On Aldergate’s Legacy

On May 24, 1738 John Wesley felt his heart strangely warmed while visiting a Christian meeting on Aldersgate Street in London. Wesley wrote of that experience, 

I felt I did trust in Christ, Christ alone, for salvation; and an assurance was given me that he had taken away my sins, even mine, and saved me from the law of sin and death.

Methodists and other evangelicals frequently look back on that event as a model of Christian conversion, an experience that for some defines the essence of being a real Christian. For Wesley, of course, it wasn’t one experience that determined whether one was a real Christian. The whole life of a Christian is marked by the love of God and neighbor, from the core of one’s being to every outward act.

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Isaiah’s Suffering Servant in 1 Peter 2

The Suffering Servant in the New Testament

In its description of Jesus, 1 Peter 2:22-25 draws extensively from the image of the Suffering Servant in Isaiah 52:13–53:12.

He committed no sin, and no deceit was found in his mouth. When he was abused, he did not return abuse; when he suffered, he did not threaten; but he entrusted himself to the one who judges justly. He himself bore our sins in his body on the cross, so that, free from sins, we might live for righteousness; by his wounds you have been healed. For you were going astray like sheep, but now you have returned to the shepherd and guardian of your souls.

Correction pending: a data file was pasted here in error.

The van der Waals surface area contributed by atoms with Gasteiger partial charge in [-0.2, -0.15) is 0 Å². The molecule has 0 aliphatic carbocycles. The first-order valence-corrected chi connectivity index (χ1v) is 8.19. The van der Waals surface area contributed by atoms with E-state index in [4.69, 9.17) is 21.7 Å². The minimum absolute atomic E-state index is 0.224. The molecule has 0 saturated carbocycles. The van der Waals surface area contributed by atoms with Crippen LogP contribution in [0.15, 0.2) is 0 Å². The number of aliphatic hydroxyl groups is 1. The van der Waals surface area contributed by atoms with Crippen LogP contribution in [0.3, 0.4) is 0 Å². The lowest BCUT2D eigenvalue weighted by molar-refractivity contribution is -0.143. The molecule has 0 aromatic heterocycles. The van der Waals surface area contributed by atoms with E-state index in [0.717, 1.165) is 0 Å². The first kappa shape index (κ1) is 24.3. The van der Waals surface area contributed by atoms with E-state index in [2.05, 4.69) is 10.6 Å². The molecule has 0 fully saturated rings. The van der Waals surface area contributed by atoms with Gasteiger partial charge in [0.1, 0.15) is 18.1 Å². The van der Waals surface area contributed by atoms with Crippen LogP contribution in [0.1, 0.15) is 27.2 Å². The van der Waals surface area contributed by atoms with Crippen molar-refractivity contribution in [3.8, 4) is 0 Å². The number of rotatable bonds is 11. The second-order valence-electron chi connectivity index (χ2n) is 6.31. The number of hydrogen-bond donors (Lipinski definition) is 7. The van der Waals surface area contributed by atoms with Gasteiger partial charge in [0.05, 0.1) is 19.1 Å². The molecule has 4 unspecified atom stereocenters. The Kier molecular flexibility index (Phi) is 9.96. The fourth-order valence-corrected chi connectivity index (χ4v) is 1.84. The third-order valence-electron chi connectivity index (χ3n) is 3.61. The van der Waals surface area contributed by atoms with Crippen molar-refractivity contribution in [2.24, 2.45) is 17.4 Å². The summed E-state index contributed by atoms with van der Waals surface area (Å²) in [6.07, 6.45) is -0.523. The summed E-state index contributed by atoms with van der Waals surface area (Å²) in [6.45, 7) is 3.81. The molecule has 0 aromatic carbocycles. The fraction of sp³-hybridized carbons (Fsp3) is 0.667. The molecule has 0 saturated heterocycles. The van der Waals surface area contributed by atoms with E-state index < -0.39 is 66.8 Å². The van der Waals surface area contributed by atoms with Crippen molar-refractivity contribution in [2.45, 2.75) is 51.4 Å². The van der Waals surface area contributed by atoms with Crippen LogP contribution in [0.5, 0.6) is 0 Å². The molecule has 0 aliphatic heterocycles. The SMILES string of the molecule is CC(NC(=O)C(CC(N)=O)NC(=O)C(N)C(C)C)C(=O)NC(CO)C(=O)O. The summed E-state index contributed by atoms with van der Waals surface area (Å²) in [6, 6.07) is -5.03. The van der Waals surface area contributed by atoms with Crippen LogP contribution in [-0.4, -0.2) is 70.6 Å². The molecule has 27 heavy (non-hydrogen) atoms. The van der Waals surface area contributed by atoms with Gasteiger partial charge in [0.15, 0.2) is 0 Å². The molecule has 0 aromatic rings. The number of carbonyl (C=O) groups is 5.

1 Peter 2:22–25

Peter is not alone in is appraisal of Jesus.

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The Theophany in Isaiah 6

 I do not remember many of the sermons I heard as a teenager. I only remember one, a message on Isaiah 6:1-8.

 In the year that King Uzziah died, I saw the Lord, high and exalted, seated on a throne; and the train of his robe filled the temple. Above him were seraphim, each with six wings: With two wings they covered their faces, with two they covered their feet, and with two they were flying. And they were calling to one another: “Holy, holy, holy is the Lord Almighty; the whole earth is full of his glory.” At the sound of their voices the doorposts and thresholds shook and the temple was filled with smoke.

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Participating in a Broadcast Eucharist

Is there value is broadcasting a celebration of the Holy Eucharist, either conventionally on television or, in a more contemporary manner, on the internet?

Note that I am not talking about the practice some call “online communion,” in which the remote participants consume their own bread and wine (or whatever they choose to substitute for that) at the appropriate point in the broadcast service. I am only concerned here with the value of watching the service online and participating in the spoken, sung and enacted elements. Only those physically present at the table eat and drink.

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